A little over a year ago, I finished my five-month-long LEGO minifigure costume project. I said something about hoping to post a series of videos or blog posts and this is the first installment in that series.
If you want to make your own costume or are looking for possible inspiration, hopefully this series of how I made "Ricky" will provide you with an idea of how I did so. :)
This "How-To" series of blog posts will be split into five parts as follows:
This part details how I made body, so let's get to it!
I chose to split the costume into manageable segments where the upper portion of the legs were actually attached to the torso. There are other ways of going about making the legs, however, I chose this method because I knew I was capable of making it more maneuverable than had I done it a different way. This tutorial covers the way I did that and not really any other method
- Cardboard (preferably the extra tough stuff, double-perforated)
- Strong tape (I wouldn't use duct tape as it peels off quickly over time and tends to lose its stickiness. Gorilla Tape is awesome; even after a full year, it's still holding strong!)
- Foam insulation boards (this stuff is available at hardware stores like Home Depot)
- Measuring tape or ruler
- Marker, pencil, or ink pen (for marking down measurements)
- Patience ;)
- Water-based super glue (Make sure it's not quick-drying glue as that can dissolve your foam! The big bottle of Gorilla Glue works because it's water-based, but make sure you double-check before buying/using.)
First things first, you will want to take measurements. Lots of measurements...
I would give the measurements I used for my costume, but the thing is that everyone is different which means the shoulders could be two inches off, the height might be wrong, etc. So, what I did, and something I would highly recommend you do first for the body is, if you have any extra, cheap cardboard, make a few quick measurements, cut it out, and create a prototype torso.
I started by creating the top and sides first, then I found an angle which seemed right and just measured how big to cut the test front and back. This also gives you an opportunity to test out your tape and the integrity of your cardboard.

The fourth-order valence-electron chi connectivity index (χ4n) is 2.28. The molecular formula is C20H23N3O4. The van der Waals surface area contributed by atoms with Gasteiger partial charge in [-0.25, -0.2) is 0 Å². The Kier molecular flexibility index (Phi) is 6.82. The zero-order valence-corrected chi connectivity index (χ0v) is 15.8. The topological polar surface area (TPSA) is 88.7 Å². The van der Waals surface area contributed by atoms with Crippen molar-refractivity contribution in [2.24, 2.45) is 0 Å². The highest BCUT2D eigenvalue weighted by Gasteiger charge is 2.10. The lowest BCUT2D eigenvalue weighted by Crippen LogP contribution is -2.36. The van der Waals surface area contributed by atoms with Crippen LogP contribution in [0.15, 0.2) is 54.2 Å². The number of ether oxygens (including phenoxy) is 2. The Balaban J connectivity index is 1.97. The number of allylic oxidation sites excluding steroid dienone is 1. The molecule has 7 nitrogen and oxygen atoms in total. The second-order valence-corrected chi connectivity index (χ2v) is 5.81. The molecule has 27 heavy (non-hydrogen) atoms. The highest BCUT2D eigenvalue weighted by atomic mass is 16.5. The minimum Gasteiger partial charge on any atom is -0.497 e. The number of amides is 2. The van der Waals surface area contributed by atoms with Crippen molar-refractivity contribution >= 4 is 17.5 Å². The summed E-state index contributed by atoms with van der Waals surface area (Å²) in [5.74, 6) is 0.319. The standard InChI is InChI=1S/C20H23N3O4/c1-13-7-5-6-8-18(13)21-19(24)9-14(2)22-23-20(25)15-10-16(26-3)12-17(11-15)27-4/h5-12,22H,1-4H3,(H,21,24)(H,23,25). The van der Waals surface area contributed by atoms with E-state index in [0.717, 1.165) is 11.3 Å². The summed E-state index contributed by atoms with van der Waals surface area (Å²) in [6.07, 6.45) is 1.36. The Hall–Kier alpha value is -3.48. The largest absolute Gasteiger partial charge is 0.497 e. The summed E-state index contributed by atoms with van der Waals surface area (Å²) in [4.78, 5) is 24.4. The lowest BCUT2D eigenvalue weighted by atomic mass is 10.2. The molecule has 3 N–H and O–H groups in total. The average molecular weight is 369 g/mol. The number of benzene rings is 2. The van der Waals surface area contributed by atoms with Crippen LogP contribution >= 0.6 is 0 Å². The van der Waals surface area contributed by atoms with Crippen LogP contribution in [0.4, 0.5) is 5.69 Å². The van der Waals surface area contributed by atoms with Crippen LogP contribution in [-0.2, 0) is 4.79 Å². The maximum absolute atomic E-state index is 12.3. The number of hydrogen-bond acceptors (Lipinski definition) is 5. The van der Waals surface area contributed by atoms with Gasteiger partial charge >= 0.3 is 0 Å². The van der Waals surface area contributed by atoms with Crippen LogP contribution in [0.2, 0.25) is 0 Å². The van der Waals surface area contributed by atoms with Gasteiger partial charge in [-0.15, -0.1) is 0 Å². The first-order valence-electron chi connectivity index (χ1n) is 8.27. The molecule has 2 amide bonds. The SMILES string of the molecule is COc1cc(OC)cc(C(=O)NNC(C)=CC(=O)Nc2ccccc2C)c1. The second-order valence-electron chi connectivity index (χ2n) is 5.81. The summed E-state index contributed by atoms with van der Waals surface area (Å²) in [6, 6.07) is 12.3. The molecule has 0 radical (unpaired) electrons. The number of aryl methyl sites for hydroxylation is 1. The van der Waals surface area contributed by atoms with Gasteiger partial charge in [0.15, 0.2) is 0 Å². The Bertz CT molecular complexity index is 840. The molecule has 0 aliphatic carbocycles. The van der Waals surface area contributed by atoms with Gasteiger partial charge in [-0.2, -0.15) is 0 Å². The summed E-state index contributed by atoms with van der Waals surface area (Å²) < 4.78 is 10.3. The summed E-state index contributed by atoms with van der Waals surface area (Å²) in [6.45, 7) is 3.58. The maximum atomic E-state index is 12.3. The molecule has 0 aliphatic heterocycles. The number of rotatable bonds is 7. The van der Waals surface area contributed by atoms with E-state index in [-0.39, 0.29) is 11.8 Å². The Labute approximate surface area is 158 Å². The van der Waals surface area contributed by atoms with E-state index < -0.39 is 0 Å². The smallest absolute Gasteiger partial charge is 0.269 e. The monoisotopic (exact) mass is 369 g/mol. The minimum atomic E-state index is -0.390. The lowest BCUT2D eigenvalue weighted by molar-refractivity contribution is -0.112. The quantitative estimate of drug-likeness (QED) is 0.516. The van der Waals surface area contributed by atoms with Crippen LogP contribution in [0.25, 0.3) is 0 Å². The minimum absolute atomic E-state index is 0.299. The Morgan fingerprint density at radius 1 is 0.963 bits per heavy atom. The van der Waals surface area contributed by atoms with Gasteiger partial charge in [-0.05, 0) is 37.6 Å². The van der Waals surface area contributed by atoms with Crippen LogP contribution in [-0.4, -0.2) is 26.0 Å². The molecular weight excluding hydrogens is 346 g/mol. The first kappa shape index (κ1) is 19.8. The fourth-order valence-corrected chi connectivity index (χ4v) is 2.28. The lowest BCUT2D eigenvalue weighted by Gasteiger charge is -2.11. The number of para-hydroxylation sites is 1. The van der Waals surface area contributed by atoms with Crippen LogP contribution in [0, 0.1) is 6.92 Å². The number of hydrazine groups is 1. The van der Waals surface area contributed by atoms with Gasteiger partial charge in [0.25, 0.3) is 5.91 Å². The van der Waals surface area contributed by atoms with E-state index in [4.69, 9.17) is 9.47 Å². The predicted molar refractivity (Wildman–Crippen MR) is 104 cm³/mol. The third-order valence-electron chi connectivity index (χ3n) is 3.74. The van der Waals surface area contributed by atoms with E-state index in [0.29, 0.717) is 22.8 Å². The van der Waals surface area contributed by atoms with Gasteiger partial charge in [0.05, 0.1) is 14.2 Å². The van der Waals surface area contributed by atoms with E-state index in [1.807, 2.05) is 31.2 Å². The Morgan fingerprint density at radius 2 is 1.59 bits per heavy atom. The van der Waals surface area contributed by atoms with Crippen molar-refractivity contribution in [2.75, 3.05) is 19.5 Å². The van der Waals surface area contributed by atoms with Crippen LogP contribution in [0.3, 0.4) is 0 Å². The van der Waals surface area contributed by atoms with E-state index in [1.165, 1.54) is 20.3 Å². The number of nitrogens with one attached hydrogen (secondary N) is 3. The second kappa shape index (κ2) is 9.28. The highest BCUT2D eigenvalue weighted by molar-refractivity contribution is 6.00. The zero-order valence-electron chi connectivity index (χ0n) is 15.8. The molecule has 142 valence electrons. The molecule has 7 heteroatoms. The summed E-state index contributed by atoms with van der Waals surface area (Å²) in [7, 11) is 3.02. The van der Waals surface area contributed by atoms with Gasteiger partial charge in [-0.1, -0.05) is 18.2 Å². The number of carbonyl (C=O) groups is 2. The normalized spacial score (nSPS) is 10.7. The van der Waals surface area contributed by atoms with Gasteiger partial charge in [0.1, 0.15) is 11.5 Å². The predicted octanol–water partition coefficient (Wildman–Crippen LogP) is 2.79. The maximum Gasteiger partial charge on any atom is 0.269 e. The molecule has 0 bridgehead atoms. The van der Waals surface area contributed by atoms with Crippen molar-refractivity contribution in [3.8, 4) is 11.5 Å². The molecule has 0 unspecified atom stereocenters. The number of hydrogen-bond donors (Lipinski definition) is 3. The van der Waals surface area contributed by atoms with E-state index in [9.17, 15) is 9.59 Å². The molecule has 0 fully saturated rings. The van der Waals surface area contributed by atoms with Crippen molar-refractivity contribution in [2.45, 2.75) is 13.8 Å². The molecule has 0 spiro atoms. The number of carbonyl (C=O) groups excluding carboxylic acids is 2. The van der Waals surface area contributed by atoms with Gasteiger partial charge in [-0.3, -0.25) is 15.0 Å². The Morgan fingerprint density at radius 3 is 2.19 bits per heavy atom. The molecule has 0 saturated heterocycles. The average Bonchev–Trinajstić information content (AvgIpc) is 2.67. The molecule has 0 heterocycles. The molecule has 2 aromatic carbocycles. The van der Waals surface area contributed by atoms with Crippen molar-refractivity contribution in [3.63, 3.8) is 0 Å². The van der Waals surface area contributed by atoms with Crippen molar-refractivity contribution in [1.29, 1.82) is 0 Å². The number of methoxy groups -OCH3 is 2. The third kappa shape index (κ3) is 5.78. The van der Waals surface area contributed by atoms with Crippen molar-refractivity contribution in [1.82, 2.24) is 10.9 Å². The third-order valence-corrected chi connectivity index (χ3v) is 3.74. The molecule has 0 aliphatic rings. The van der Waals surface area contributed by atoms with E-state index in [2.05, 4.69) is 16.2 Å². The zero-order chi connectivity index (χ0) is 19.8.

Once it's all looking like a minifigure torso, you can try it on and see how it feels. Mine ended up being a bit too wide for my taste, and the cardboard I used was much too flimsy, so this happened overnight...
Just another reason why I would recommend using something other than duct tape. However, the chose is totally up to you. :)
With my new measurements, I went ahead and began work on the real prototype. This was before the other body collapsed in on itself.
Something you may want to do right now is cut two little square holes on the top along with the main hole. I did this so that it would be much easier to have an easily attachable head without it falling off.
I cut the holes then lined them with Gorilla Tape so that they wouldn't get worn down after continued use of the costume.
Once you have all of the panels ready, I found that the easiest way to assemble them is to lay them out flat and then tape the center piece to all the others (make sure there's enough gap in between so they can fold down!) and then tape the edges one by one.
The next section is the belt portion. I took a picture of myself wearing the torso with a piece of cardboard taped to the bottom of it and then penciled in a line where I thought the curve should end.
Get your water-based glue ready! This is the part where you will need the foam boards, unless you decide to use extra sturdy cardboard.
Also, before you start gluing pieces to each other, you might want to do a test sample and make sure the glue is strong enough and doesn't dissolve your foam.
Going off of your measurements, cut some peaces as shown below. Be sure the curve is equal on each piece of foam, then cut out a piece of cardboard and bend it so that it roughly matches the curve.
For cutting the foam, I used a steak knife. It did an OK job of cutting, however, the edges were still pretty rough.
|When glueing these, you might want to use a board or something to keep the distance between the boards equal. Otherwise there might be a problem with alignment later on.|
I used small roofing nails to hold the curved part together evenly on each side, as seen below. However, if you do not have any nails lying around, anything that can clamp or that is moderately heavy ought to work.
At this point you are ready to try it on the torso! Just go ahead and line everything with tape so that the edges aren't as rough. I also went ahead and hastily taped it to the torso just so I could see how it looked (mostly out of excitement). :)
As seen below, I lined the edges/corners with tape and secured the upper leg section to the torso.
I would not recommend painting/finishing any of this stuff until at least the legs are completed. Just to avoid any inconsistencies.
Also visible in this picture are the legs; those will be covered in the next part.
Hopefully this provided you with some insight of how I went about creating the costume! I may go ahead and include the blueprints I created for this costume with the final part, however, the reason I am going to wait is as I stated earlier; everyone's body is built differently and so measurements that might work for me might not work for you. :)
Stay tuned for Part 2!